In days gone by, if you owned an RV or boat you would typically park it in your driveway or your backyard. Today, however, thanks to strict HOA rules and the increased value of these adult toys, that is no longer the case. As a result, we continue to see substantial growth of RV and boat facilities.
According to a report from RVIA (Recreational Vehicle Industry Association), RV wholesale shipments surpassed 400,000 units by the end of 2019, with more than 404,600 units expected to ship in 2020. Towable RV shipments reached 355,600 units in 2019, with another 344,400 expected in 2020. Although shipments are below the all-time comparable record high of 504,600 units in 2017, the RV market remains healthy and robust in historical context.
The first RVs in the United States began to hit the roads in the early 1920s as towables or trailers attached to other vehicles by a hitch. By the 1930s, RVs were being made for commercial purchase, which led to a notable uptick in popularity. Likewise, motorhomes as we know them today began to gain recognition in the 1950s, even though they were quite basic without amenities such as sinks, bathrooms, or septic tanks.
There were many pioneers in the RV industry. Among the makers of early recreational vehicle models were Ford, Winnebago, and Airstream. Airstream began to produce their trailers in the early 1930s. Airstream RVs earned a loyal following that continues to this day. They were designed with an aluminum shell and a focus on aerodynamics. Airstream units were the very first self-contained trailers designed for travel made available on the market. Airstream survived many difficult economic situations, the worst being the aluminum shortage during World War II. They are still actively producing travel trailers today, showing their ability to evolve and endure regardless of economic ups and downs.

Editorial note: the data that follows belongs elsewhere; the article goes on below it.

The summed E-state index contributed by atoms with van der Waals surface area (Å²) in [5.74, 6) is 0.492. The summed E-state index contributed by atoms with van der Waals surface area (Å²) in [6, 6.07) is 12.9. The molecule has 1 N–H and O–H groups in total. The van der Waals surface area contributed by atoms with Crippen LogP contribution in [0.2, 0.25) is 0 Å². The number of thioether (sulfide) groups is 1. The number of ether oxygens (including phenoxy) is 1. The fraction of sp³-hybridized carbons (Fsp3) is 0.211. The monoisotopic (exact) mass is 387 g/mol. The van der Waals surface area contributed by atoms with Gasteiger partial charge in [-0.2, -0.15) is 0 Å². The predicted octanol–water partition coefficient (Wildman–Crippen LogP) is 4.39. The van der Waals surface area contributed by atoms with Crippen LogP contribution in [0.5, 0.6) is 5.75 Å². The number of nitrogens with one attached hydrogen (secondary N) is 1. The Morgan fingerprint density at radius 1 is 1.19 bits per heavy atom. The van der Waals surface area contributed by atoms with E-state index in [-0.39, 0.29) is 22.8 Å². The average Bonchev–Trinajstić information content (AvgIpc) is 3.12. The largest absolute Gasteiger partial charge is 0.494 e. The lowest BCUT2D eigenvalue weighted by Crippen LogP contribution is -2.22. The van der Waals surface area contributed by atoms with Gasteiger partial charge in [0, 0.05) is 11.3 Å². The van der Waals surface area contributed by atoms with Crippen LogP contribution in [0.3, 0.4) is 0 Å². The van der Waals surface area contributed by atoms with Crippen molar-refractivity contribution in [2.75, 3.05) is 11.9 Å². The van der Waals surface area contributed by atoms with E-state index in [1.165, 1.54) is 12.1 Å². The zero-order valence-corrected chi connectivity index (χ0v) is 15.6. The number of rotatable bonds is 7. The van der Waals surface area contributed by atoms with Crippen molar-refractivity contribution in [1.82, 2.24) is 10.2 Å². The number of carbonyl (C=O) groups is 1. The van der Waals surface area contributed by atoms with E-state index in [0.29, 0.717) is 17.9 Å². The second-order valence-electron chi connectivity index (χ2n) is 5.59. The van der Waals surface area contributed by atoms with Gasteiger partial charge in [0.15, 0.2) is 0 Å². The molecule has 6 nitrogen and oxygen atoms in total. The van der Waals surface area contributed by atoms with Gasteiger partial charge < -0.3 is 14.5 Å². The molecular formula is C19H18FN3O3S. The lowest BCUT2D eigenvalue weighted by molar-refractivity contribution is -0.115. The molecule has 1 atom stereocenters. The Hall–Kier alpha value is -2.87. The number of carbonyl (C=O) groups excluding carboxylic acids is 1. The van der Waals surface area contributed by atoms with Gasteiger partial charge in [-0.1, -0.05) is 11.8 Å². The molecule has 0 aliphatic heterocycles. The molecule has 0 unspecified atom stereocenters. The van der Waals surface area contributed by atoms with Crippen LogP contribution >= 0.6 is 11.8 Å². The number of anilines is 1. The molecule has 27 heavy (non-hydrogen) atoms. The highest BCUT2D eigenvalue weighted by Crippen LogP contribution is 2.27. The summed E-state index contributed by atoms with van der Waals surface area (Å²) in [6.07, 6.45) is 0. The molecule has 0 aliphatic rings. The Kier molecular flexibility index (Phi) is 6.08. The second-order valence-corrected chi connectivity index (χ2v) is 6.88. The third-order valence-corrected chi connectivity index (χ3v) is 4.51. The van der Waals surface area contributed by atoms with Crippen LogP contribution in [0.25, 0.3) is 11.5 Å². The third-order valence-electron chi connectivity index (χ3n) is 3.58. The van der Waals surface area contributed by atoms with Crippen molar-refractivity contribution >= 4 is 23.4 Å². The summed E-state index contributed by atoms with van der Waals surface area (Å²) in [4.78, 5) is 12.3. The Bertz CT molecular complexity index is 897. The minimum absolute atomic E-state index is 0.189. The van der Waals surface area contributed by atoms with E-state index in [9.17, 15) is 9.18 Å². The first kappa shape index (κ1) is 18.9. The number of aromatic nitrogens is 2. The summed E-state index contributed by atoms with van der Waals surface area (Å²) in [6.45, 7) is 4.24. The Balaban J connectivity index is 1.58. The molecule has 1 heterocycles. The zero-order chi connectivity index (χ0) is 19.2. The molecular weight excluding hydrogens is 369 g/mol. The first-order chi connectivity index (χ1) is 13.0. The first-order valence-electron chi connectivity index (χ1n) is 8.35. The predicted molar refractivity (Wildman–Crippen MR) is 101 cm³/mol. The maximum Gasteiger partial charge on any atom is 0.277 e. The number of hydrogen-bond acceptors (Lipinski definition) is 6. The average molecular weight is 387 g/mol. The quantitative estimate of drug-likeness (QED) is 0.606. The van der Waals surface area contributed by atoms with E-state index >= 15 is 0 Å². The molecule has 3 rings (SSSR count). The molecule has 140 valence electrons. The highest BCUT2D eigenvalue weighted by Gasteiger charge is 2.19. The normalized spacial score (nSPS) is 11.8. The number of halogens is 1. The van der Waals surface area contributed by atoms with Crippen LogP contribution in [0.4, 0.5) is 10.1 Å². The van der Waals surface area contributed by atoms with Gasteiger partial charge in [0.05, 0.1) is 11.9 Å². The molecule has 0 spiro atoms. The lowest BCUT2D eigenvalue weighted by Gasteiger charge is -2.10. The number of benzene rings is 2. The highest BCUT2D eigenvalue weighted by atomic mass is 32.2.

According to the National Marine Manufacturers Association (NMMA), 2019 boat sales in the United States reached the second highest volume in 12 years, with 2020 sales expected to stay strong. The NMMA states that sales in 2019 were nearly on par with the 11-year high seen in 2018, even with some softening particularly in the freshwater fishing category, which is attributed to unseasonably cold and rainy weather in spring and early summer.
“Looking at 2020, with the economy on solid footing and key economic indicators like consumer spending remaining strong, we expect another healthy year for new boat sales, which could be up as much as two percent,” said Frank Hugelmeyer, NMMA president. “With approximately $42 billion per year in retail expenditures, boating is not only an economic driver but a unique vehicle for the kind of meaningful experiences consumers are seeking more and more—ones that take you outdoors, bring together family and friends, and create lasting memories.”
In those early days, where to park recreational vehicles was not as issue; if you had one you merely parked it in your garage, your yard, or on the street near your home. As RVs became more popular, the first storage lots for these vehicles began as a convenience, although they were nothing more than a primitive parking lot with a chain link fence.
With the advent of traditional first-generation storage facilities, storage space for recreational vehicles and boats was an interim use for land until something better could be built on that space. Fast forward to today and you can easily see how this early model of RV and boat storage has evolved into a specialty niche never imagined in those early days. This is due in part to the significant increase in value of these vehicles—especially those mega-RVs with all of the bells and whistles.